The Republic of Cuba is an island country in the Caribbean. The Cuban Communist Party took over the country in 1959 and things haven’t been great between Cuba and the US ever since (don’t you love my flair for understatement?). So, as an American, I think I should probably keep my commentary on Cuba to a minimum. Even the “facts” that the Cuban government reports aren’t entirely believed by the US government, so let’s not get too diverted by politics. We do know that there are around 11 million people living on an area a little smaller than Pennsylvania. And, Cubans make some really yummy food.
We have a robust Cuban population living in the US, so it is easy to come by great Cuban food in the US. Of course once you start looking at Cuban food, you immediately hear about the Cuban sandwich. The Cuban sandwich is a pulled pork sandwich with ham, Swiss cheese and a mustard and mayonnaise mixture. A bunch of chefs have taken these ingredients and piled them on a burger and called it a Cuban burger, but that just sounded kind of boring to me. This is a richly diverse country with flavor influences from Spain, Africa and the Caribbean – seems like we can do better than a ham sandwich.
Further research uncovered an actual burger that was created by Cubans and is considered the burger of Cuba. It’s actually a slider vs. a big old burger. In keeping with my rule of thumb, I had to try making this burger. I also created a unique burger that incorporated the flavors of Cuba – so we had a wonderful burgerpalooza. My original recipe was for a pork burger with chorizo, mojo sauce, tomato, avocado – it was really delicious. But, as so often happens, the burger that the people regularly eat won out. Fritas are typically seasoned beef with ketchup and potato strings. Apparently some of the younger generation put cheese on the sliders, but they don’t need it. I added the mojo sauce for dipping as it was yummy and worked well with the flavors, but that’s strictly optional. You can use regular ketchup, but the seasoned ketchup adds a great flavor to the burger (and lots of little burger places have their own secret sauce, this is mine). The shoestring potatoes are excellent – make extra and eat them on the side. You can use the canned type, but they are a poor substitute – if you use those, you might as well use potato chips, no real difference. Please, please, try making the homemade version, you won’t regret it and they aren’t that hard to make, the hardest part is cutting them so small, the rest is simple.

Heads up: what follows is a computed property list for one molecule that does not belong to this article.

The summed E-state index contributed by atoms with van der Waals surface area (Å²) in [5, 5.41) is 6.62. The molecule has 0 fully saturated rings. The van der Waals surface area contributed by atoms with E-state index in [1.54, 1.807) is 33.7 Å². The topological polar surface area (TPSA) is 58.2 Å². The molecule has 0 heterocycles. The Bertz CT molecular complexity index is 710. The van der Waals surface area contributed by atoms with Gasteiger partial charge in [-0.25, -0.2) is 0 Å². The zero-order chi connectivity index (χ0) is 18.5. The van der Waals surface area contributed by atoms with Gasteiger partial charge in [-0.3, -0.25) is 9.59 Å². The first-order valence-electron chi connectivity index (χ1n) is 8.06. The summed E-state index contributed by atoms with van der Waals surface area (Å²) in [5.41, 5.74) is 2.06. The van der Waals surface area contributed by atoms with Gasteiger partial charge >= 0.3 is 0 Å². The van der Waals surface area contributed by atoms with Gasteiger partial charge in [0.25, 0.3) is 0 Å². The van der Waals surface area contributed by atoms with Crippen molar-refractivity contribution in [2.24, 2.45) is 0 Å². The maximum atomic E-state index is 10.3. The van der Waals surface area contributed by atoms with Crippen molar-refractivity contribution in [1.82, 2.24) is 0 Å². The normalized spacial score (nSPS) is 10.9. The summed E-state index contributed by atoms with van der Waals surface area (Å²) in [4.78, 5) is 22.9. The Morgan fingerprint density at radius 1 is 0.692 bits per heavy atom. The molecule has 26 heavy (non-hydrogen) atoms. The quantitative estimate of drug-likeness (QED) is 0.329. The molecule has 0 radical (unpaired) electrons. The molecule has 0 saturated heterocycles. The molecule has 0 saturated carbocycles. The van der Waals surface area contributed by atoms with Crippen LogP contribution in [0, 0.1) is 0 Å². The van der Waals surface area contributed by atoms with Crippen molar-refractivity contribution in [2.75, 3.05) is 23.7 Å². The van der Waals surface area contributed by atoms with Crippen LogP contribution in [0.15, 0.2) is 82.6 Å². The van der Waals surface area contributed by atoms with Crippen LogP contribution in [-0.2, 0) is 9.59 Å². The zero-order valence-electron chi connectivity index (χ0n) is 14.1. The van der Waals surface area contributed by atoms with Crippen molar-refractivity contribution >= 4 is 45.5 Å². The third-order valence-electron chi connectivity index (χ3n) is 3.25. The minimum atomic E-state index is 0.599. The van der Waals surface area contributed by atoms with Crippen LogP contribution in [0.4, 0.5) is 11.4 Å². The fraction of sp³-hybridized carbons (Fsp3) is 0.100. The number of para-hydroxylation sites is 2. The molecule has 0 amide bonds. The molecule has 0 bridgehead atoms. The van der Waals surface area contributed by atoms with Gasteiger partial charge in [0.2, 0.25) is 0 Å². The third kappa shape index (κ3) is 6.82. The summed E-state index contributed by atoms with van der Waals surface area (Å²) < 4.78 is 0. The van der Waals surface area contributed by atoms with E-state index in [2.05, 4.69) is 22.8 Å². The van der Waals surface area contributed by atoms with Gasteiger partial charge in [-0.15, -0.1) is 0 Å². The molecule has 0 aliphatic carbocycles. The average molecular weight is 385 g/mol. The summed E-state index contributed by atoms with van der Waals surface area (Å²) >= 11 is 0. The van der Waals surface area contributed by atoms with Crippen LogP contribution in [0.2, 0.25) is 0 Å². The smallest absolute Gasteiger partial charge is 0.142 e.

At the end of the day, you get sliders that are packed with flavor, a little greasy and totally crave worthy – enjoy!
Cuban burger (makes 8-10 sliders)
1 pound ground beef
1 small onion ground in food processor
1 teaspoon smoked paprika
1 teaspoon kosher salt
1 cup fresh bread crumbs
8 slider buns or dinner rolls
Spiced Ketchup (recipe below)
Potato Strings (recipe below)
Mojo Sauce (recipe below)
Mix first four ingredients until well combined. Place the mixture int he refrigerator and let the flavors meld together for about an hour. Portion meat mixture into eight portions and roll each into a small ball. Heat a large non-stick grill or non-stick skillet. Place the balls of meat in the hot pans them smash the meat down into a flat, thin patty. Grill until cooked through.
Grill the buns lightly. Place the patties on the buns; add the Spiced Ketchup and Potato Strings. Serve with the Mojo Sauce on the side.
½ cup ketchup (I use Heinz)
½ teaspoon sweet paprika
¼ teaspoon smoked paprika
¼ teaspoon kosher salt
½ teaspoon white wine vinegar
Put all ingredients in a small sauce pan. Heat through until bubbling. Remove from heat and cool a little, then refrigerate until ready to use.
4 Yukon gold potatoes
Clean the potatoes then cut into strips as thin as you can. I used a mandoline to slice the potatoes first then a sharp knife to cut the slices into strips. You can also use a julienne attachment on a mandoline if you have one (I don’t). Pour enough peanut oil to cover a medium sauté pan to about 1 inch depth. Heat over medium high heat until a potato string dipped in the oil bubble. Put a handful or two of potato strings into the hot oil (don’t overcrowd the pan as you will cool the oil and end up with soggy strings if you do). Using tongs gently toss the strings so that they don’t stick together and they cook evenly. When strings are golden remove from oil and place on paper towel to drain. Lightly salt the hot potato strings. These are best if used hot, but if they cool down a bit they’re still good. The strings should be crispy and more like a potato chip than a French fry.
6 sour oranges juiced – about ⅔ cup (you can substitute limes and ½ an orange)
8 cloves of garlic crushed
½ teaspoon salt
½ teaspoon ground cumin
¼ teaspoon ground black pepper
½ teaspoon dried oregano
¼ cup olive oil
Put all ingredients except the oil in a food processor and pulse until thoroughly chopped and combined. Drizzle in the olive oil as the processor is running to create an emulsification. Refrigerate for at least an hour until ready to use. Note: you may be able to find commercially bottled Mojo sauce in the Latin section of your market – I found the bottled version terrible, it tasted of dried herbs and just wasn’t inspiring at all – the home made version is easy to make, so don’t go with the substitute. Final Note: sour oranges can sometimes be found in the Latin section of your produce department (if you’re lucky enough to have such a thing). They have very little juice and are very bitter. You can use about the same number of limes as a substitute and a little bit of orange juice if you want to get the orange overtone, but don’t use just regular oranges alone, they are far too sweet.
©Copyright 2011 Linda Monach